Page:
Swaziland (MNN/HCJB) — Ted Miller can rest easy in Elkhart, Indiana, knowing that a refurbished AM transmitter airing Christian radio programming in Swaziland is operated and maintained by a well-trained staff.
The team members were instructed by Miller, a missionary engineer at the HCJB Global Technology Center in Elkhart. In March, he spent two weeks in Swaziland to train six eager technicians to operate and maintain the 50,000-watt transmitter.
He had deemed this training as crucial. During the powerful machine's rehabilitation in Elkhart, he and fellow engineers became acutely aware of what its "Serial No. 1" label meant. The big AM transmitter is a prototype which was modified after the documentation of the unit's inner workings was produced by the manufacturer.
The Elkhart team had thought that "Serial No. 1" was ready to ship in early 2010. But just 90 minutes into the final running and testing stage (called the "burn-in"), the engineers were startled by a large bang.
"A connection on a plug had weakened over time," Miller explained. "Sparks flew inside the transmitter." Assessing and repairing the damage during a two-month period, the missionary engineers determined that a high-voltage arc resulted in blown fuses, transistors that literally blew their tops off, and severe damage to the integrated circuits on a key control board.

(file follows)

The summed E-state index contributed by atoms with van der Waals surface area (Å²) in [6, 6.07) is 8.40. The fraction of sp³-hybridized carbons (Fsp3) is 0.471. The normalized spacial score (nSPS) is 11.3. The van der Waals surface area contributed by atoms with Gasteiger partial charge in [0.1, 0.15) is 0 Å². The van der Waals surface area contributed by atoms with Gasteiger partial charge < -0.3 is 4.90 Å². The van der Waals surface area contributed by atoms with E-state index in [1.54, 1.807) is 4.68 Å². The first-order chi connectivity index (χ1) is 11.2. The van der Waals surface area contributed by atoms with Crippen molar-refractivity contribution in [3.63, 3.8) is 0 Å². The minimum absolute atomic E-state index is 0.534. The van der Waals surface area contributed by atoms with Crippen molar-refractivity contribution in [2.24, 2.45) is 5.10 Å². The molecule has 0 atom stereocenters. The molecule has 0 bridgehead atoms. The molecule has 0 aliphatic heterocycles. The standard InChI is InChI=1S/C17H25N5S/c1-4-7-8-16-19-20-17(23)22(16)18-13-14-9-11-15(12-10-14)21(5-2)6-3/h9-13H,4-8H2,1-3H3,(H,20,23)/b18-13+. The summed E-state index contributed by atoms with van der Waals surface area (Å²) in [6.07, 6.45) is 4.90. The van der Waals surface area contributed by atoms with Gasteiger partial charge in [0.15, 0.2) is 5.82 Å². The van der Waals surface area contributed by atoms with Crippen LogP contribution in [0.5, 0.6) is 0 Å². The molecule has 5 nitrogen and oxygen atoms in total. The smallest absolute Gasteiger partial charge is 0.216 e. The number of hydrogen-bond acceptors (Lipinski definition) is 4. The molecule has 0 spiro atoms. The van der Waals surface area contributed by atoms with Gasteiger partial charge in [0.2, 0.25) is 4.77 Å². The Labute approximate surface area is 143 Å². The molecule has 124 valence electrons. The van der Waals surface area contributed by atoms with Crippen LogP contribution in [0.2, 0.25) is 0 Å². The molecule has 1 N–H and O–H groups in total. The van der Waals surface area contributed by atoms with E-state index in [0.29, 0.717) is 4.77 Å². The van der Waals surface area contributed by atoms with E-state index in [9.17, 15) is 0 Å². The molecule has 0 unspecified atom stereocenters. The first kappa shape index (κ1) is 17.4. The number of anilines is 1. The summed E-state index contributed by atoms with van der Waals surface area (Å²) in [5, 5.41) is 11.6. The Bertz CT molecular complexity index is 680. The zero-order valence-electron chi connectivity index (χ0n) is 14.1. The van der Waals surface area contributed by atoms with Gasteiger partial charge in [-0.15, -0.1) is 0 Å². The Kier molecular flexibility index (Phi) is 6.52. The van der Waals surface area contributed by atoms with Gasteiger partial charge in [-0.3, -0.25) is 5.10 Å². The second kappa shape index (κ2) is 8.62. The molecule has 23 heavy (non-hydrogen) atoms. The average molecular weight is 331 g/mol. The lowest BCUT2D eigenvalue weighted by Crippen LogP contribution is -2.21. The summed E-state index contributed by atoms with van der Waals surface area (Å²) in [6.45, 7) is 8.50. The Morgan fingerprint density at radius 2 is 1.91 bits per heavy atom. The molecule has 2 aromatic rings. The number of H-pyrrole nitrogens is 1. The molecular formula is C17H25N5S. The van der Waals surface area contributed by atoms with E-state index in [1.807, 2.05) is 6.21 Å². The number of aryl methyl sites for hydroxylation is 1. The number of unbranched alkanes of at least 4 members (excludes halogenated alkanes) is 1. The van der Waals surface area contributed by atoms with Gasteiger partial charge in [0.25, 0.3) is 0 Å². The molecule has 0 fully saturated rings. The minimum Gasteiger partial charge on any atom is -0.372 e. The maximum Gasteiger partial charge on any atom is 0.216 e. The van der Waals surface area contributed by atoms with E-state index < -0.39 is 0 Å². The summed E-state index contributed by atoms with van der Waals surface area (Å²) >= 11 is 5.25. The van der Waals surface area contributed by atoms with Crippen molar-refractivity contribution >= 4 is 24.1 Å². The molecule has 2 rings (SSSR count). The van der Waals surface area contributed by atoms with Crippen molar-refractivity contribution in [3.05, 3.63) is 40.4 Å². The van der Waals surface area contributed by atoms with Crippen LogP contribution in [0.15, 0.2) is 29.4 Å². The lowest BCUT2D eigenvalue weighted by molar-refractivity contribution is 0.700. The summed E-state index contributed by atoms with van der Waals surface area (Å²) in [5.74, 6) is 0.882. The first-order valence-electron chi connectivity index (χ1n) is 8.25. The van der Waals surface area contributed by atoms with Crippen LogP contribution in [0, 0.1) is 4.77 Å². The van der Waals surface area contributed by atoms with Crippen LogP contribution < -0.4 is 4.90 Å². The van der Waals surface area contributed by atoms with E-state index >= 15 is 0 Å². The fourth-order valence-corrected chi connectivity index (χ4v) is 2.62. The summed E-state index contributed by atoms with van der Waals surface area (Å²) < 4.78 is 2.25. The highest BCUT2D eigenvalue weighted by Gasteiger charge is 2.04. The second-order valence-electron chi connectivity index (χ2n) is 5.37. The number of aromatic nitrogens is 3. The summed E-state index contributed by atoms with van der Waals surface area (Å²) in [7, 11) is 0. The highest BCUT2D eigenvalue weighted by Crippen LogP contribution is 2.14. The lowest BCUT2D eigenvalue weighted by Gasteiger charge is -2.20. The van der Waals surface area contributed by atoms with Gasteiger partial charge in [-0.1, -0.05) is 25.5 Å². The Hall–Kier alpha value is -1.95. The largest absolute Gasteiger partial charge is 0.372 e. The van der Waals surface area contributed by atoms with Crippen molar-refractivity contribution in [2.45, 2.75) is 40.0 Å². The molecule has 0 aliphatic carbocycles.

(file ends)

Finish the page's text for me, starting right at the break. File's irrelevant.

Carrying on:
Today the transmitter is finally in use by partner TWR in Swaziland. In all, it took about two years to upgrade the digital transmitter, make repairs, create new documentation and ship it last fall for arrival at the TWR site in late 2010.
After the Elkhart project, "Serial No. 1" is delivering a much clearer and stronger signal to Swaziland listeners than the outdated, failing transmitter it replaced. A two-year investment followed by two weeks of training, and now a refurbished transmitter has new life, ready to air Christian programming for decades, impacting people's lives for an eternity.